EU slams Italy for budget threat
The Italian threat and Oettinger’s strongly-worded rebuke of an EU member country mark a further escalation in an already bitter, yearslong dispute over migration within the European Union. Italy’s threats and Oettinger’s harsh rebuke of an EU member state show that the ongoing row over migration in the European Union is intensifying.
The latest battle centers on whether 150 migrants rescued in the Mediterranean should be allowed to disembark from an Italian coast guard ship, the Diciotti, docked in a Sicilian port for the last four days. Most recently, it has centred on whether 150 migrants rescued in the Mediterranean should be allowed to alight from an Italian coastguard ship.
The government, comprising the far-right League and anti-establishment Five Star Movement, has announced that the migrants should not be allowed to disembark on Italian territory unless other EU members agree to take them in.
On Thursday, Deputy Prime Minister Luigi Di Maio, the Five Stars’ leader, said his party is no longer willing to “give €20 billion” to the EU if it fails to reach a decision on the redistribution of migrants. (An Italian official said the figure is actually €15 billion.)
European Budget Commissioner Oettinger responded harshly on Friday.
“If Italy would refuse to pay its contribution to the EUbudget, it would be the first time in the history of the EU. This would result in late payment interests. And a breach of Treaty obligations leading to possible further heavy sanctions,” he tweeted. “EU is a Community of law and values and all Member States must play by the rules. Each Member State is expected to fulfil its obligations and has a duty to cooperate. Cooperation not threats is the European solution.”
In his remarks, Di Maio tied his threat to a meeting of officials from 12 EU member countries to discuss migration in Brussels on Friday. That gathering ended without agreement — although the Commission insisted it was not a decision-making meeting. The Commission had also said the meeting’s agenda expanded beyond the specific case of the ship in Sicily. Italy tried and failed to change that, raising tensions in the room, an EU diplomat said.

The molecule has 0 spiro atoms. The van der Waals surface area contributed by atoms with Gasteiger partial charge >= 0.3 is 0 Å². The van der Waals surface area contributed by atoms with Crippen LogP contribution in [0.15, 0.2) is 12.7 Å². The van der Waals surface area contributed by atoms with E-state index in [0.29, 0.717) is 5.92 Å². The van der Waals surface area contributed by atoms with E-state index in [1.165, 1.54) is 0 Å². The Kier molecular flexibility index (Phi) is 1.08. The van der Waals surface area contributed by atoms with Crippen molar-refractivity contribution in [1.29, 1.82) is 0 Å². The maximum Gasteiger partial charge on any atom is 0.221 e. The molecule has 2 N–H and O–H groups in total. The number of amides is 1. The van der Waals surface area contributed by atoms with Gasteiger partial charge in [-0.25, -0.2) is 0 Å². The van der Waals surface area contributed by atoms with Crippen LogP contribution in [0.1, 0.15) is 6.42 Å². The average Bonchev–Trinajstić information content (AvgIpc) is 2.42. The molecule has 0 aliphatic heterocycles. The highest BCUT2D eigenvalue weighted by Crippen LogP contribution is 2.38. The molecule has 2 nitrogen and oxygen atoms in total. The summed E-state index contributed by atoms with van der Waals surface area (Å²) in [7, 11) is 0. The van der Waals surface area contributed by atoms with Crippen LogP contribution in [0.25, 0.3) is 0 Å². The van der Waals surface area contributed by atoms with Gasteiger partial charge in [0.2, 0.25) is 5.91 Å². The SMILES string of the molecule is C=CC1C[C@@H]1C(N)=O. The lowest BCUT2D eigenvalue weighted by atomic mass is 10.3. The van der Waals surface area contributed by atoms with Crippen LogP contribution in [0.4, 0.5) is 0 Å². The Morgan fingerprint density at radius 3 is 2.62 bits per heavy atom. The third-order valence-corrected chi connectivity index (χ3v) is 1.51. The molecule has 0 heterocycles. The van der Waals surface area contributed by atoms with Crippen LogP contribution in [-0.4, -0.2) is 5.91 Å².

“At the meeting, the Italians wanted to discuss the Diciotti but the others told them this was not the purpose,” the diplomat said. The scale of the divisions in the room was so high that “they were meant to sign a common declaration, but even that wasn’t possible.”
The Italian government appears split over the budget threat. Prime Minister Giuseppe Conte reacted angrily on Facebook to the outcome of the Brussels meeting, saying that “Italy will draw the consequences.” But Foreign Minister Enzo Moavero said at an event in Rimini that paying into the EU budget is a “legal duty.”
Interior Minister and League leader Matteo Salvini, meanwhile, refused to soften his rhetoric. He said on Thursday that he wants to enact a policy, inspired by precedents in Australia, under which migrants would be sent back before even being identified — a plan that would violate international legislation including the 1951 UN Convention on Refugees.